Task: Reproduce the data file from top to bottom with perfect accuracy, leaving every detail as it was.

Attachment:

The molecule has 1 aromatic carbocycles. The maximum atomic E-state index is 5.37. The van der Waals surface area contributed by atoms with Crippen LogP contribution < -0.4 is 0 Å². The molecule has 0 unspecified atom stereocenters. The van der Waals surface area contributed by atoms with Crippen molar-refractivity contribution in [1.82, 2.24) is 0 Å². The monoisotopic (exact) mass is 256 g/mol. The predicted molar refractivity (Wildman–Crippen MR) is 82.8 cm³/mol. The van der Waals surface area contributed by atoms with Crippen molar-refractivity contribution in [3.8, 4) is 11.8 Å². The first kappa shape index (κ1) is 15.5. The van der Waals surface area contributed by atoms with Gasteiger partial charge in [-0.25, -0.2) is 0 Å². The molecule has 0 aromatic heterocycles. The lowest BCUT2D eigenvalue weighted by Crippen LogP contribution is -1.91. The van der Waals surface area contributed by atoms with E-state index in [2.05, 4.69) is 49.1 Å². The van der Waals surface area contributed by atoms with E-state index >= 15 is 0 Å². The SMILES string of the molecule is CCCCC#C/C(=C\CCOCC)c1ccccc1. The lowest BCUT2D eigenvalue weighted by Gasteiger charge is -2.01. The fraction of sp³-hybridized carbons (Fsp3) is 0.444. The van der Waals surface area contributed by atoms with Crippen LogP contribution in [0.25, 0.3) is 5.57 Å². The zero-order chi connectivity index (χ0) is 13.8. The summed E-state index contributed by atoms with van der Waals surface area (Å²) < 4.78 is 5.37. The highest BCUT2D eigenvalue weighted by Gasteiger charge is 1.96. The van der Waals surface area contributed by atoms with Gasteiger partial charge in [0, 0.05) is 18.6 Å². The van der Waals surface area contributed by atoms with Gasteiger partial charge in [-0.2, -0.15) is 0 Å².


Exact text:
The molecule has 1 aromatic carbocycles. The maximum atomic E-state index is 5.37. The van der Waals surface area contributed by atoms with Crippen LogP contribution < -0.4 is 0 Å². The molecule has 0 unspecified atom stereocenters. The van der Waals surface area contributed by atoms with Crippen molar-refractivity contribution in [1.82, 2.24) is 0 Å². The monoisotopic (exact) mass is 256 g/mol. The predicted molar refractivity (Wildman–Crippen MR) is 82.8 cm³/mol. The van der Waals surface area contributed by atoms with Crippen molar-refractivity contribution in [3.8, 4) is 11.8 Å². The first kappa shape index (κ1) is 15.5. The van der Waals surface area contributed by atoms with Gasteiger partial charge in [-0.25, -0.2) is 0 Å². The molecule has 0 aromatic heterocycles. The lowest BCUT2D eigenvalue weighted by Crippen LogP contribution is -1.91. The van der Waals surface area contributed by atoms with E-state index in [2.05, 4.69) is 49.1 Å². The van der Waals surface area contributed by atoms with E-state index >= 15 is 0 Å². The SMILES string of the molecule is CCCCC#C/C(=C\CCOCC)c1ccccc1. The lowest BCUT2D eigenvalue weighted by Gasteiger charge is -2.01. The fraction of sp³-hybridized carbons (Fsp3) is 0.444. The van der Waals surface area contributed by atoms with Crippen LogP contribution in [0.25, 0.3) is 5.57 Å². The zero-order chi connectivity index (χ0) is 13.8. The summed E-state index contributed by atoms with van der Waals surface area (Å²) < 4.78 is 5.37. The highest BCUT2D eigenvalue weighted by Gasteiger charge is 1.96. The van der Waals surface area contributed by atoms with Gasteiger partial charge in [0, 0.05) is 18.6 Å². The van der Waals surface area contributed by atoms with Gasteiger partial charge in [-0.2, -0.15) is 0 Å².